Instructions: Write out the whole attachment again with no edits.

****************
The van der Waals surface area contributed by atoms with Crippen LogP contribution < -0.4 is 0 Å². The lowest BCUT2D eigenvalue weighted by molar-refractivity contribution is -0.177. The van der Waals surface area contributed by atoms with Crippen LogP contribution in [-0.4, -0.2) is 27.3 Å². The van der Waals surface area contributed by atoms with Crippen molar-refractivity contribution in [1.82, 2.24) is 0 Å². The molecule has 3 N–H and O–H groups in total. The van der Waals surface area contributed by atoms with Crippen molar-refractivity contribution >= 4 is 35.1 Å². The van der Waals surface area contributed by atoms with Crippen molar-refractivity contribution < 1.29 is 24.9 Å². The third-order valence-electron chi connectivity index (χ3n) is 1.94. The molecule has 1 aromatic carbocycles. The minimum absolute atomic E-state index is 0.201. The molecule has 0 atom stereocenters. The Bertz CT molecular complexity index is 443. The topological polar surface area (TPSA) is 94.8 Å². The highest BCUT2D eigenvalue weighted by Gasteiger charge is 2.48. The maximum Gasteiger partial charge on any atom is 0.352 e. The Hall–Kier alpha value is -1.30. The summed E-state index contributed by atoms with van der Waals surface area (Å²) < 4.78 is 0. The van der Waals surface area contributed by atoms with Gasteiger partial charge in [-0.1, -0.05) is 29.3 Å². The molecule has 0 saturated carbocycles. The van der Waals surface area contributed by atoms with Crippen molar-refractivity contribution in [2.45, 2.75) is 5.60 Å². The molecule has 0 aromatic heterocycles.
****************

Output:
The van der Waals surface area contributed by atoms with Crippen LogP contribution < -0.4 is 0 Å². The lowest BCUT2D eigenvalue weighted by molar-refractivity contribution is -0.177. The van der Waals surface area contributed by atoms with Crippen LogP contribution in [-0.4, -0.2) is 27.3 Å². The van der Waals surface area contributed by atoms with Crippen molar-refractivity contribution in [1.82, 2.24) is 0 Å². The molecule has 3 N–H and O–H groups in total. The van der Waals surface area contributed by atoms with Crippen molar-refractivity contribution >= 4 is 35.1 Å². The van der Waals surface area contributed by atoms with Crippen molar-refractivity contribution < 1.29 is 24.9 Å². The third-order valence-electron chi connectivity index (χ3n) is 1.94. The molecule has 1 aromatic carbocycles. The minimum absolute atomic E-state index is 0.201. The molecule has 0 atom stereocenters. The Bertz CT molecular complexity index is 443. The topological polar surface area (TPSA) is 94.8 Å². The highest BCUT2D eigenvalue weighted by Gasteiger charge is 2.48. The maximum Gasteiger partial charge on any atom is 0.352 e. The Hall–Kier alpha value is -1.30. The summed E-state index contributed by atoms with van der Waals surface area (Å²) < 4.78 is 0. The van der Waals surface area contributed by atoms with Gasteiger partial charge in [-0.1, -0.05) is 29.3 Å². The molecule has 0 saturated carbocycles. The van der Waals surface area contributed by atoms with Crippen molar-refractivity contribution in [2.45, 2.75) is 5.60 Å². The molecule has 0 aromatic heterocycles.